On February 24th, Jay Beard replied to a post by Colleen Sullivan on Nextdoor (link access is restricted to certain Nextdoor user neighborhoods) and asked if Measure Y funds merely replace money that would otherwise be provided by the state.
I replied at the time that this was not the case, but since school finance rules are so complicated, I asked the district for confirmation. I have received their reply and am passing it along on Nextdoor and my blog.
The Superintendent and CBO confirm below that if Measure Y does not pass, the district will lose around $7,000,000 per year, and the state will NOT replace these funds. Their explanation of school funding follows. It is rather detailed, and the answer at the end is that failure to pass Measure Y will substantially hurt the district. The Measure Y parcel tax money falls into a different “pot” that is not subject to state replacement.
My thanks to Chief Budget Official Carolyn Chow and Superintendent Dr. Joan Rosas for compiling the following information. In the first paragraph below, reference is made to an SF Chronicle article about school funding that was cited by Jay Beard on Nextdoor (see link above). Note that even though parcel taxes are placed on the same overall tax bill that we pay twice a year, there is a clear distinction between regular “property tax” and a special voter-approved “parcel tax.” This distinction places these funds in separate school funding categories.
Ballots are due by March 28th!! Please remember to mail in your ballot soon! Measure Y renews an existing tax, previously called Measure A, and does not raise your tax bill.
Detailed response from Carolyn Chow and Dr. Joan Rosas:
There are four sources of revenue: Local Control Funding Formula (LCFF), Federal, Other State and Other Local. The LCFF is the major source of funding for school districts. This funding is based upon a calculation of number and type of students and then funding is allocated on a per student basis. In this source of revenue, local property taxes are paid to the district and the state makes up the difference between the amount received in property taxes and the LCFF calculated entitlement. Districts that receive property taxes in excess of the LCFF entitlement are allowed to keep the property taxes generated by their community. These districts are called “Community Funded” or Basic Aid. Although I have not seen the article, I believe this is what the person in the SF Chronicle is attempting to refer to but incorrectly used “parcel tax” when they should have used “property tax”. This is the largest source of revenue for the District at $96 million, and is 78% of the District’s annual revenue.
Federal revenue is limited and supports only a few restricted programs. Examples of Federal revenue received by SMFCSD are special education funding through Individuals with Disabilities Education Act (IDEA), and funding for Title I (targeted to meet educational needs of low achieving students in high poverty schools, Title II (teacher improvement and training), and Title III (language instruction for English learners) programs. All federal funds are restricted and can only be spent in support of these specific programs. Federal funding represents 3% of the District’s revenue, or $4.2 million.
Other State revenue is state revenue that is received outside of the entitlement from the LCFF funding source. Other state revenue includes funds from the state Lottery, reimbursement for the performance of state required mandates, and recently, one time money (not an ongoing source of revenue) allocated on a per year basis by the Governor. Other State revenue is 8% of the District’s revenue, or $10.3 million.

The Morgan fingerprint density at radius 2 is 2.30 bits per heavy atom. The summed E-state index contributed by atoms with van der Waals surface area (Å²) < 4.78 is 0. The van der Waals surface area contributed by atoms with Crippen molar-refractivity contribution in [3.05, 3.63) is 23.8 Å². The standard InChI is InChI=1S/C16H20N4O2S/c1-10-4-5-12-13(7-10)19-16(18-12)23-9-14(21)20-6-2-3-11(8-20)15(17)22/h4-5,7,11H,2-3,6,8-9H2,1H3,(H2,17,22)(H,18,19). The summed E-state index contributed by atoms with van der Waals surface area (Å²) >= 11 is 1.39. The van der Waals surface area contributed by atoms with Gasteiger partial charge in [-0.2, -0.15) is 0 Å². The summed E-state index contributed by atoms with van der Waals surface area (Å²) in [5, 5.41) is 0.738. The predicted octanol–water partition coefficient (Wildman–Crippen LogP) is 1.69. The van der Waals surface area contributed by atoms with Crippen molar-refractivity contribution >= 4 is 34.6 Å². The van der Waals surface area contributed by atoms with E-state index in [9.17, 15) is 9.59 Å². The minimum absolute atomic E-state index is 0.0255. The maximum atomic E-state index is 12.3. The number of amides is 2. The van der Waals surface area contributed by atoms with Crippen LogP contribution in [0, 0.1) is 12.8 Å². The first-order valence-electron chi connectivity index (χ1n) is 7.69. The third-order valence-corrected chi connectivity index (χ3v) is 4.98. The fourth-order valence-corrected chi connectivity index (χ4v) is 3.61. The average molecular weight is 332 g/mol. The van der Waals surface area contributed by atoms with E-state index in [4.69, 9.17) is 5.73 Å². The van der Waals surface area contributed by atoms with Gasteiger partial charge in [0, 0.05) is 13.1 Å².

Other Local revenue is funding from local sources. Examples of Other Local revenue include parcel tax revenue (requires a 2/3 voter approval), interest, PTA donations, other parent and community donations, and revenue received from the rental of district facilities to outside users. Other Local revenue is 11% of the District’s revenue, or $14.5 million. These funds are unpredictable and, with the exception of the parcel tax which has a specific rate and term, amounts generated vary from year to year.
We are in an economy where our local increases in property tax revenue either closely match or may be outpacing the increases in state revenue through the LCFF. In 2016/17, the District’s increase in property taxes exceeded the revenue entitlement from the state and the District is Basic Aid. Next year, based on current state budget projections, the District will return to a LCFF funding model. The District needs only to exceed the LCFF by $1 to be considered Basic Aid. There are various levels of Basic Aid in this county and SMFCSD is at the tipping point, or entry level. The District is currently straddling the funding line between LCFF and Basic Aid, and will likely be in and out of Basic Aid for the next couple of years. Some key determining factors in the LCFF vs. Basic Aid funding are student enrollment, rate of increase in assessed values of local properties, and the amount of funding the state will contribute to funding LCFF.
Measure Y is a parcel tax and if it does not pass, the District will no longer receive the $7 mil. in annual revenue presently generated from this parcel tax. Loss of this revenue is not replaced by the state as it is local, voter approved funding. Measure A was approved in 2010 and expires in June 2017. Measure Y seeks to renew the expiring Measure A for 9 years.